Heading back home from Japan today; my bus leaves in an an hour and a half. I did some roadwork today, a 7km interval run along the river between Machida and Fuchinobe. Fuchinobe is to where I take the train to our center each day. After I finished my river run, I walked into town and caught the commuter train back to Machida (my running work colleagues: this river trail is paved, and a good reason to stay in Machida when visiting the engineering center).
A successful week for fitness as I was able to get in about 3 hours of roadwork. Now I need to carry that success forward next week at home, then the following week in the Middle East. Fortunately, I only have to win one day at a time...8 hours and counting until my plane takes off for home and all the people who make it so.
Monday, February 22, 2010
My hotel is in Machida, a suburb of Tokyo. Machida has a population density of almost 16,000 per square mile (almost 5800 per square kilometer). Those of you who know me best already know what everyone else will now know: I do not like crowds and I do not like closed in spaces.
Escaping the crowds to the confines of my 220 square feet (~21 square meters) hotel room is not a good choice for me, though it is fine for sleeping. Nor am I able to find regions like Johnson County, Wyoming where the population density is less than 1 person per square mile. Where does one get out and find solitude and space? Be up before everyone else. I handle cityscapes best between 4:00 AM and 5:30 AM. Today, during my roadwork (intervals), I saw maybe 10 people out this morning, and most of them were storekeepers getting ready to open for the day. And, there is something revealing of a city in its morning nakedness -- of times that once were and the hope the sunrise might bring.
I still have an hour and half before breakfast, so it is a good time for some Living Water...
Sunday, February 21, 2010
The first thing I have to personally note about this new assignment and its travels is the following: it will let me kill myself. The constant change of time zones and the constant eating out, along with the constant air travel and what that does to the body are all factors against my health. I peaked health-wise at 50: I was doing 8 mile runs in less than the time required of young Marines to graduate boot camp, and I was doing upper body training that would make a SEAL proud. BUT, I got into a lot of business travel and general health carelessness, and now I am starting over, and about 20% heavier.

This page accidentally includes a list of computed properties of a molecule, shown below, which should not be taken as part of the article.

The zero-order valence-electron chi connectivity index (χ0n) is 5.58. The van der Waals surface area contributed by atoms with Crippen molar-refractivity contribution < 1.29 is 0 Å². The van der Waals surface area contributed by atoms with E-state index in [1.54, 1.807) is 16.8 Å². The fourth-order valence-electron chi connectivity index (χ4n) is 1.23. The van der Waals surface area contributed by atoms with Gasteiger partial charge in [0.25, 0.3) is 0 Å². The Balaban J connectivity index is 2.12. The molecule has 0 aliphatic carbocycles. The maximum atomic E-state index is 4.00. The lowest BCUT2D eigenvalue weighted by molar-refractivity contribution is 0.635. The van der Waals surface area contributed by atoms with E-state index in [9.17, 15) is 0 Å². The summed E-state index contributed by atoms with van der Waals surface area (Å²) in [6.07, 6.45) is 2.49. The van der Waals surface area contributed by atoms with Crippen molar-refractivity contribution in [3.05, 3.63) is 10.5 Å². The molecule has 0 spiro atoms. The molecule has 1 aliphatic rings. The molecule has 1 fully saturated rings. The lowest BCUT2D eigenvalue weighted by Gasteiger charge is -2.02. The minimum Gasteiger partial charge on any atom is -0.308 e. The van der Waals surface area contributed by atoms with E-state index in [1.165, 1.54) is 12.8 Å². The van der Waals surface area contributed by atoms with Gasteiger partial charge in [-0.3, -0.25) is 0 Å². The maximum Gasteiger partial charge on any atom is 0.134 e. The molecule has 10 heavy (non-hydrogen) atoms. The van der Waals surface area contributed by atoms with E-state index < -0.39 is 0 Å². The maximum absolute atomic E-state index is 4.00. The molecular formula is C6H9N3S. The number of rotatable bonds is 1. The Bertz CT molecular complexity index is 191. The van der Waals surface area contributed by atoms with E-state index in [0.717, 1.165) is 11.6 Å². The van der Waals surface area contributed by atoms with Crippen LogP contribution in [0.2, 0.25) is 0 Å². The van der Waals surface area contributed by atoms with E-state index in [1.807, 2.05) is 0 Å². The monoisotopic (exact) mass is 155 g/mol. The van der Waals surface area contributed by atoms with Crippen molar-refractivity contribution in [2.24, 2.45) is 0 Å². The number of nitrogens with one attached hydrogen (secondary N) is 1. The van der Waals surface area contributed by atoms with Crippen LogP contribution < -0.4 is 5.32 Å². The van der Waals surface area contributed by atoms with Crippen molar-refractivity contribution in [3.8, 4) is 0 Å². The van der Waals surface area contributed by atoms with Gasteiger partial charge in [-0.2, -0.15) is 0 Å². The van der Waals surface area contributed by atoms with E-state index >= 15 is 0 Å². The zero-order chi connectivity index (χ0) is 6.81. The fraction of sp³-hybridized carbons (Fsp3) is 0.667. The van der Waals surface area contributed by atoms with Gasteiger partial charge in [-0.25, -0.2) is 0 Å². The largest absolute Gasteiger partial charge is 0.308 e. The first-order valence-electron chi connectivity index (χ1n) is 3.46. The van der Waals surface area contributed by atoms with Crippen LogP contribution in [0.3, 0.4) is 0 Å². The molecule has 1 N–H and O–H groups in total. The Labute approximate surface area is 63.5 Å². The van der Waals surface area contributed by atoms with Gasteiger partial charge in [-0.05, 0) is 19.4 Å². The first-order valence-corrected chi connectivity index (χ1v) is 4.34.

As this will be my life for the next two to three years, I have to hang up the excuses and start doing a better job regardless of jet-lag. I have stay motivated to exercise, even though what my body can give today is a far cry from what it was almost 3 years ago.
Today, in Machida, Japan, I got up and did an interval run. Intervals are great for starting out, and with the hills around here, plenty of a workout, even for the 30 minutes I did the road work. This is the beginning, not the end. I have to keep applying myself to fitness like my life depends on it, because it does...
What does "Protopolemstis" mean? It is a transliteration of the Greek "First Warrior". Many of you know my love for the Greek language, primarily the Greek of the New Testament. This compound word is used because of its multiple meanings to me. Now, I am not the very first warrior, nor even the primary one. But I am a road warrior, traveling on business more than 50% of the time (not that the 50% is defining qualification to call oneself a 'road warrior', either), and I am what my company calls a "domain champion". A domain champion is one who is chief or primary overseer for a discipline or 'domain', providing guidance to the those in the field and advising the management concerning the domain's direction and needs. Hence, I combined the two ideas into "Protopolemistis" (in the actual Greek: prwtopolemisthV). In addition, I have been asked to move from Houston, Texas to Paris, France, and what better excuse to start a new blog?